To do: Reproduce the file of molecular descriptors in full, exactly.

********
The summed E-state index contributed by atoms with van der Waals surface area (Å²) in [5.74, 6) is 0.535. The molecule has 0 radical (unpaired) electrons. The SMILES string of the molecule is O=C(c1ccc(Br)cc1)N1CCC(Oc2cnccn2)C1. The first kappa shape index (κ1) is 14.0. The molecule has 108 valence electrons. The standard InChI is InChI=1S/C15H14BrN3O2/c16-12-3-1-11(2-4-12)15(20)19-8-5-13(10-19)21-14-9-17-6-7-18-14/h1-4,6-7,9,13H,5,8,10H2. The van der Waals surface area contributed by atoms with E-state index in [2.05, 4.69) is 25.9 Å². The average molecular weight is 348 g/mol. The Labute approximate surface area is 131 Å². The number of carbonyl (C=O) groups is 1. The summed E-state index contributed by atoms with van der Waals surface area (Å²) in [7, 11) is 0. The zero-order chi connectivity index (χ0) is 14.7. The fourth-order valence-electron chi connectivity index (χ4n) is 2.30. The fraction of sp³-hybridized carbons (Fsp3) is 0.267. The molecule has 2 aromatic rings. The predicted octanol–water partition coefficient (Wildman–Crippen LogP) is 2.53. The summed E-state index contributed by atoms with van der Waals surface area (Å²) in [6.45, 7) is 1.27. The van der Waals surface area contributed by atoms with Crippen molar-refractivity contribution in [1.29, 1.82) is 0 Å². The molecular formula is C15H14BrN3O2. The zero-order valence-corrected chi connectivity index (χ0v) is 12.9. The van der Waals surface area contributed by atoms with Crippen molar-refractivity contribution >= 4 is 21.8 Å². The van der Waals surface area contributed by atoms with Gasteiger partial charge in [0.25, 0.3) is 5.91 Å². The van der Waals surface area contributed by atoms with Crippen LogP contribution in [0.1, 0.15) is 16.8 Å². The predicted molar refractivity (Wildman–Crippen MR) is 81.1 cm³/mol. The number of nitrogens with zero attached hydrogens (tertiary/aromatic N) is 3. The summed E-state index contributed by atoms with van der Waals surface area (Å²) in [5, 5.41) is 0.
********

The summed E-state index contributed by atoms with van der Waals surface area (Å²) in [5.74, 6) is 0.535. The molecule has 0 radical (unpaired) electrons. The SMILES string of the molecule is O=C(c1ccc(Br)cc1)N1CCC(Oc2cnccn2)C1. The first kappa shape index (κ1) is 14.0. The molecule has 108 valence electrons. The standard InChI is InChI=1S/C15H14BrN3O2/c16-12-3-1-11(2-4-12)15(20)19-8-5-13(10-19)21-14-9-17-6-7-18-14/h1-4,6-7,9,13H,5,8,10H2. The van der Waals surface area contributed by atoms with E-state index in [2.05, 4.69) is 25.9 Å². The average molecular weight is 348 g/mol. The Labute approximate surface area is 131 Å². The number of carbonyl (C=O) groups is 1. The summed E-state index contributed by atoms with van der Waals surface area (Å²) in [7, 11) is 0. The zero-order chi connectivity index (χ0) is 14.7. The fourth-order valence-electron chi connectivity index (χ4n) is 2.30. The fraction of sp³-hybridized carbons (Fsp3) is 0.267. The molecule has 2 aromatic rings. The predicted octanol–water partition coefficient (Wildman–Crippen LogP) is 2.53. The summed E-state index contributed by atoms with van der Waals surface area (Å²) in [6.45, 7) is 1.27. The van der Waals surface area contributed by atoms with Crippen molar-refractivity contribution in [1.29, 1.82) is 0 Å². The molecular formula is C15H14BrN3O2. The zero-order valence-corrected chi connectivity index (χ0v) is 12.9. The van der Waals surface area contributed by atoms with Crippen molar-refractivity contribution >= 4 is 21.8 Å². The van der Waals surface area contributed by atoms with Gasteiger partial charge in [0.25, 0.3) is 5.91 Å². The van der Waals surface area contributed by atoms with Crippen LogP contribution in [0.1, 0.15) is 16.8 Å². The predicted molar refractivity (Wildman–Crippen MR) is 81.1 cm³/mol. The number of nitrogens with zero attached hydrogens (tertiary/aromatic N) is 3. The summed E-state index contributed by atoms with van der Waals surface area (Å²) in [5, 5.41) is 0.